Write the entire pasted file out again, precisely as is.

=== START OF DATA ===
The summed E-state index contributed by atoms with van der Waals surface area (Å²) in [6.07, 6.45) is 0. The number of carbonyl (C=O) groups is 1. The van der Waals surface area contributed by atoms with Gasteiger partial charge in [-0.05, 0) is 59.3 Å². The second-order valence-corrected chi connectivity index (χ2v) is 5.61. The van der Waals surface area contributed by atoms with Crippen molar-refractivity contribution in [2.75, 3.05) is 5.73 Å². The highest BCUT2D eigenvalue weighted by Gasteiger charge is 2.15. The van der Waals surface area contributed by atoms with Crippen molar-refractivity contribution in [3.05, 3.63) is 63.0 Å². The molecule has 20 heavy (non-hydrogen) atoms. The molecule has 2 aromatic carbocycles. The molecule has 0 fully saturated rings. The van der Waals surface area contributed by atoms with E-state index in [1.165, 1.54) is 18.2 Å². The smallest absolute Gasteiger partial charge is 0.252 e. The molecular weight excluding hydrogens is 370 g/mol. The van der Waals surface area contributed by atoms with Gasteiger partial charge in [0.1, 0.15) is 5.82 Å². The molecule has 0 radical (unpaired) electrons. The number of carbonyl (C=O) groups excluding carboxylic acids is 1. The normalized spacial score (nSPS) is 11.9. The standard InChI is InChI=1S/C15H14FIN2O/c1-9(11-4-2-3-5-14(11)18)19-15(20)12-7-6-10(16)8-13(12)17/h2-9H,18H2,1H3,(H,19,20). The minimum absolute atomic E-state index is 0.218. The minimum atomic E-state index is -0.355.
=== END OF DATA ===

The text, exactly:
The summed E-state index contributed by atoms with van der Waals surface area (Å²) in [6.07, 6.45) is 0. The number of carbonyl (C=O) groups is 1. The van der Waals surface area contributed by atoms with Gasteiger partial charge in [-0.05, 0) is 59.3 Å². The second-order valence-corrected chi connectivity index (χ2v) is 5.61. The van der Waals surface area contributed by atoms with Crippen molar-refractivity contribution in [2.75, 3.05) is 5.73 Å². The highest BCUT2D eigenvalue weighted by Gasteiger charge is 2.15. The van der Waals surface area contributed by atoms with Crippen molar-refractivity contribution in [3.05, 3.63) is 63.0 Å². The molecule has 20 heavy (non-hydrogen) atoms. The molecule has 2 aromatic carbocycles. The molecule has 0 fully saturated rings. The van der Waals surface area contributed by atoms with E-state index in [1.165, 1.54) is 18.2 Å². The smallest absolute Gasteiger partial charge is 0.252 e. The molecular weight excluding hydrogens is 370 g/mol. The van der Waals surface area contributed by atoms with Gasteiger partial charge in [0.1, 0.15) is 5.82 Å². The molecule has 0 radical (unpaired) electrons. The number of carbonyl (C=O) groups excluding carboxylic acids is 1. The normalized spacial score (nSPS) is 11.9. The standard InChI is InChI=1S/C15H14FIN2O/c1-9(11-4-2-3-5-14(11)18)19-15(20)12-7-6-10(16)8-13(12)17/h2-9H,18H2,1H3,(H,19,20). The minimum absolute atomic E-state index is 0.218. The minimum atomic E-state index is -0.355.